Death, dying and différance: anthropological conversations with cancer patients
(University of KwaZulu Natal)
Paper short abstract:
Death and dying are proximal and disjunctive tensions for cancer patients. Meanings attached to dying and death form part of an imaginary of life, pain and suffering within a shifting landscape of hope and disillusionment, pain and relief.
Paper long abstract:
The body has been put forward as a "surface" on which commitments of culture are inscribed. This is true even at the point of dying, and at death. While poststructuralist discussions have demonstrated how knowledge of the body and the body itself is constituted in specific cultural and historical circumstances, feminist anthropologists have shown how women's bodies have been appropriated by medicalized discourses and practices that have reconstructed the diseased body. Death and dying are tensions on "body" and "person" that are both proximal and disjunctive in terms of what they mean to cancer patients. As dying does not necessarily precede death nor does death simply result from the process of dying but may be regarded as part of an imaginary of life, pain and suffering within a shifting landscape of hope and disillusionment, pain and relief. This paper uses narrative analysis and works through the ethnographic stories of a sample of 25 women with cancer as they share how cancer and medical discourse inscribe their bodies and their sense of who they are, while also revealing that the way they feel about death is different to the way they feel about dying. The ethnography reveals the construction of a différance that governs the social production of their experience of cancer on their bodies. This meaning is in turn "deferred" through a chain of signified treatments that set up an oppositional relationship between dying and living.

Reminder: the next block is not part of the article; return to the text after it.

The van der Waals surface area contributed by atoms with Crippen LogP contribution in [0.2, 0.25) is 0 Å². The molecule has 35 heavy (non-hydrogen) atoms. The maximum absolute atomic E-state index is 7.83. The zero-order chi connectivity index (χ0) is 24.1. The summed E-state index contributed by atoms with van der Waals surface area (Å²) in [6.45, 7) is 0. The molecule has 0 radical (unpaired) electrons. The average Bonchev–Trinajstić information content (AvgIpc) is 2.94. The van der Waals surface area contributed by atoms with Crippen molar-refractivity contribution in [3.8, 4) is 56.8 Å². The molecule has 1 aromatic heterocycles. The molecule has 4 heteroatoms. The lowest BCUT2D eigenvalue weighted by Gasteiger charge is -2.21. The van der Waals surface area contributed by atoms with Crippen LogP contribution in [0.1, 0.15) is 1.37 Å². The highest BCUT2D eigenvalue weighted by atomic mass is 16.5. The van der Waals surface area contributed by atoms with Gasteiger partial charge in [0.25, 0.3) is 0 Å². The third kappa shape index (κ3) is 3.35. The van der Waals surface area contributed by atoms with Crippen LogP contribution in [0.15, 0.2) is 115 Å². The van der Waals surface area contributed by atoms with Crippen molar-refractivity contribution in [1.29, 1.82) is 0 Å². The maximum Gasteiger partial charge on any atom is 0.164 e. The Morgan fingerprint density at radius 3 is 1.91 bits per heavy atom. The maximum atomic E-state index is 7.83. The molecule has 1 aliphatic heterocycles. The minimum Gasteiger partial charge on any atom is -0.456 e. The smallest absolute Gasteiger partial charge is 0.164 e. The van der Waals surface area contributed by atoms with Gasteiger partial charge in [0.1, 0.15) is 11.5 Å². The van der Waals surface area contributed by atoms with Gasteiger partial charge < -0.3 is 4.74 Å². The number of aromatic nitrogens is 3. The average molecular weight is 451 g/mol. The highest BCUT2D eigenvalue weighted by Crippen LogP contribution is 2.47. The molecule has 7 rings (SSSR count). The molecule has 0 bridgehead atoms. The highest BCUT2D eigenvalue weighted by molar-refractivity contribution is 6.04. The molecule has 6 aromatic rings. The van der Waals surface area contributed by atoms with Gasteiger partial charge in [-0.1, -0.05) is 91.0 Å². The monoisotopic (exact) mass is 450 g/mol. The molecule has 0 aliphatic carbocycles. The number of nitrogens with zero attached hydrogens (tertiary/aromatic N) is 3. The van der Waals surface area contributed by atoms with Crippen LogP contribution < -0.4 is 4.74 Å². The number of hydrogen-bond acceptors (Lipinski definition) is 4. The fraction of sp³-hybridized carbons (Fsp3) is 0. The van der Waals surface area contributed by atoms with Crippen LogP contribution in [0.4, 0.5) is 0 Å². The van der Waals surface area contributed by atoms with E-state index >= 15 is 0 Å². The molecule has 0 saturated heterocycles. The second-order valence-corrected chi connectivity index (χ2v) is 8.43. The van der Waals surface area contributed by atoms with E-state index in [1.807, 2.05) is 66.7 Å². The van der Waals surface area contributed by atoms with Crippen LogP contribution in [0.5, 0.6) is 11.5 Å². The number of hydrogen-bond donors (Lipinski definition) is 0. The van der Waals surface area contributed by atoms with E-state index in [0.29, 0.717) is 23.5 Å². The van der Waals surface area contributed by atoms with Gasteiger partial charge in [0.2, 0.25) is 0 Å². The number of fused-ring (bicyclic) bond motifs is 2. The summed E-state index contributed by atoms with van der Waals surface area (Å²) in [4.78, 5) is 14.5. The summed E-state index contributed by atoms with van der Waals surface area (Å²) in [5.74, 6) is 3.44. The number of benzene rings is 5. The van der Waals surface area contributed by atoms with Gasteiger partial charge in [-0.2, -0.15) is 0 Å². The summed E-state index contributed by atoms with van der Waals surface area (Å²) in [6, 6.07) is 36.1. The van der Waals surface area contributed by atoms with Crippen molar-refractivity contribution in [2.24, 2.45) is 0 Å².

Disjunctions of deathscapes: ways of suffering, dying, and death